Sweden: The right of a trade union to consult under the Co-determination Act shall ensure the right to freedom of association for their members and shall limit the need for industrial actions

An employer’s organisation did not enter into consultations regarding a central collective bargaining agreement with a trade union within the statutory time limit of three weeks set out in the Co-determination Act. The organisation deemed that the obligation to consult under the Act mainly concerned local agreements and insisted that the application of the same rules on central agreements would be too burdensome. The Labour Court determined that the rules on consultations under the Act should be interpreted in the light of their function and the right to freedom of association. The Labour Court found that the purpose of the rules were to limit the need for a trade union to take industrial actions and that a trade union had a right to consult on behalf of its members in order to ensure their freedom of association. Thus, the Labour Court found that the Act grants trade unions a right to consult regarding both local and central agreements. Therefore, the employer’s organisation had an obligation under the Act to enter into consultations and should pay damages amounting to SEK 20,000 to the trade union for their failure to do so.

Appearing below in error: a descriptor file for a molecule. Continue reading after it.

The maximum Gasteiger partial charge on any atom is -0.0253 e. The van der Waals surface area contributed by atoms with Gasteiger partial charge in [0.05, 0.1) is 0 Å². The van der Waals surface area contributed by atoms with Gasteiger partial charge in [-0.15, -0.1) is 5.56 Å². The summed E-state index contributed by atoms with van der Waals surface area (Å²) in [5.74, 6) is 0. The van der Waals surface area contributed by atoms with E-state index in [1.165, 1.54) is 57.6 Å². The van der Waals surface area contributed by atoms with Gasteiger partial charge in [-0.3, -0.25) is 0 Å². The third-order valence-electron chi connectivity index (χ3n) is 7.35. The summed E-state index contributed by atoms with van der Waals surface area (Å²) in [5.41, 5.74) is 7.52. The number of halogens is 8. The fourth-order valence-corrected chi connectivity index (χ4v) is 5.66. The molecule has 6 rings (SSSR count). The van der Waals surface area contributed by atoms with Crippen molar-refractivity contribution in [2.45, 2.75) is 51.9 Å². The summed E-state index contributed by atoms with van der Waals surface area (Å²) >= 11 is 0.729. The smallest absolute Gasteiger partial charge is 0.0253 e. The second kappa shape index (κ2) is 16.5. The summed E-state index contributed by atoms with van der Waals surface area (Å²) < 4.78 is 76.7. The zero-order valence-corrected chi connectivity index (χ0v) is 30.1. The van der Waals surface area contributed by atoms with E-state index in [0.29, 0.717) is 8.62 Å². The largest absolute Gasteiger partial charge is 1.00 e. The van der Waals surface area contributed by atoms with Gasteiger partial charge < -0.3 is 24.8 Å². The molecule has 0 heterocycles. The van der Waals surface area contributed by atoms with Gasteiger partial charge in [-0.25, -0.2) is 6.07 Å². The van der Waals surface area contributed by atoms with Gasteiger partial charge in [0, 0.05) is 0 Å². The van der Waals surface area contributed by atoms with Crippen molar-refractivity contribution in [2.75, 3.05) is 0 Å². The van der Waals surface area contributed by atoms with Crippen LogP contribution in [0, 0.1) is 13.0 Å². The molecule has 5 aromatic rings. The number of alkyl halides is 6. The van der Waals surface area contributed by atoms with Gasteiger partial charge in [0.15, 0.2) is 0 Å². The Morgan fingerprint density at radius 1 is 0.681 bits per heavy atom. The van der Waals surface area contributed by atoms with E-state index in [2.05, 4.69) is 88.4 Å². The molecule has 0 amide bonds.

For more information on these articles or any other issues involving labour and employment matters in Sweden, please contact Robert Stromberg, Partner at Cederquist (www.cederquist.se) at robert.stromberg@cederquist.se
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